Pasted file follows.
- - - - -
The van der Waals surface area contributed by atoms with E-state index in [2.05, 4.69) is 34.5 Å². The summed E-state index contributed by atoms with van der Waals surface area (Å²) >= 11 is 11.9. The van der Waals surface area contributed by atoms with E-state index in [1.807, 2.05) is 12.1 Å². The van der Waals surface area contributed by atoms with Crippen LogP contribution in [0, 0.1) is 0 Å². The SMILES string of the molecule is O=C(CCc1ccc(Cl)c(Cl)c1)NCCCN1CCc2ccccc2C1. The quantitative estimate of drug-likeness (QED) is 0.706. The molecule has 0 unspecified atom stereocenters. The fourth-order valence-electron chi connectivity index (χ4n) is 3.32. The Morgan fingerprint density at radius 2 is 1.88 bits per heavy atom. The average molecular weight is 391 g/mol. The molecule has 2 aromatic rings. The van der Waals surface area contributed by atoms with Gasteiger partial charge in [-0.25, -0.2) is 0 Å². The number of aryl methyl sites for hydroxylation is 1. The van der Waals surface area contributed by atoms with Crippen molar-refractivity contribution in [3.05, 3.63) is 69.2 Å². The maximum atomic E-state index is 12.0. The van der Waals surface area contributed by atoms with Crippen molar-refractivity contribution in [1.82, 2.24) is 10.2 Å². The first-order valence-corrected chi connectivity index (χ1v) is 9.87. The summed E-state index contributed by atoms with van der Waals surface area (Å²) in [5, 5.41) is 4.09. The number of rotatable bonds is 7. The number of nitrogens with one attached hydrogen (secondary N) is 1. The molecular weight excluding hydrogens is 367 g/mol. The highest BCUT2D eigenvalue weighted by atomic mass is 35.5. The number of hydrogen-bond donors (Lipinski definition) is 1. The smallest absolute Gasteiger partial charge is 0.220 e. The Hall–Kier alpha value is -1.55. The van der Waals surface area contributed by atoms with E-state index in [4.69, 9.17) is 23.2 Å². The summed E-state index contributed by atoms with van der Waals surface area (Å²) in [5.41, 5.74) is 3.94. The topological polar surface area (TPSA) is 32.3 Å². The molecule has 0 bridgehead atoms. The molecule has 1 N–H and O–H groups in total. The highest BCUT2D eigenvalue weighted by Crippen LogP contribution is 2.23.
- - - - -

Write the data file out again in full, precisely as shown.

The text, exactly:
The van der Waals surface area contributed by atoms with E-state index in [2.05, 4.69) is 34.5 Å². The summed E-state index contributed by atoms with van der Waals surface area (Å²) >= 11 is 11.9. The van der Waals surface area contributed by atoms with E-state index in [1.807, 2.05) is 12.1 Å². The van der Waals surface area contributed by atoms with Crippen LogP contribution in [0, 0.1) is 0 Å². The SMILES string of the molecule is O=C(CCc1ccc(Cl)c(Cl)c1)NCCCN1CCc2ccccc2C1. The quantitative estimate of drug-likeness (QED) is 0.706. The molecule has 0 unspecified atom stereocenters. The fourth-order valence-electron chi connectivity index (χ4n) is 3.32. The Morgan fingerprint density at radius 2 is 1.88 bits per heavy atom. The average molecular weight is 391 g/mol. The molecule has 2 aromatic rings. The van der Waals surface area contributed by atoms with Gasteiger partial charge in [-0.25, -0.2) is 0 Å². The number of aryl methyl sites for hydroxylation is 1. The van der Waals surface area contributed by atoms with Crippen molar-refractivity contribution in [3.05, 3.63) is 69.2 Å². The maximum atomic E-state index is 12.0. The van der Waals surface area contributed by atoms with Crippen molar-refractivity contribution in [1.82, 2.24) is 10.2 Å². The first-order valence-corrected chi connectivity index (χ1v) is 9.87. The summed E-state index contributed by atoms with van der Waals surface area (Å²) in [5, 5.41) is 4.09. The number of rotatable bonds is 7. The number of nitrogens with one attached hydrogen (secondary N) is 1. The molecular weight excluding hydrogens is 367 g/mol. The highest BCUT2D eigenvalue weighted by atomic mass is 35.5. The number of hydrogen-bond donors (Lipinski definition) is 1. The smallest absolute Gasteiger partial charge is 0.220 e. The Hall–Kier alpha value is -1.55. The van der Waals surface area contributed by atoms with E-state index in [4.69, 9.17) is 23.2 Å². The summed E-state index contributed by atoms with van der Waals surface area (Å²) in [5.41, 5.74) is 3.94. The topological polar surface area (TPSA) is 32.3 Å². The molecule has 0 bridgehead atoms. The molecule has 1 N–H and O–H groups in total. The highest BCUT2D eigenvalue weighted by Crippen LogP contribution is 2.23.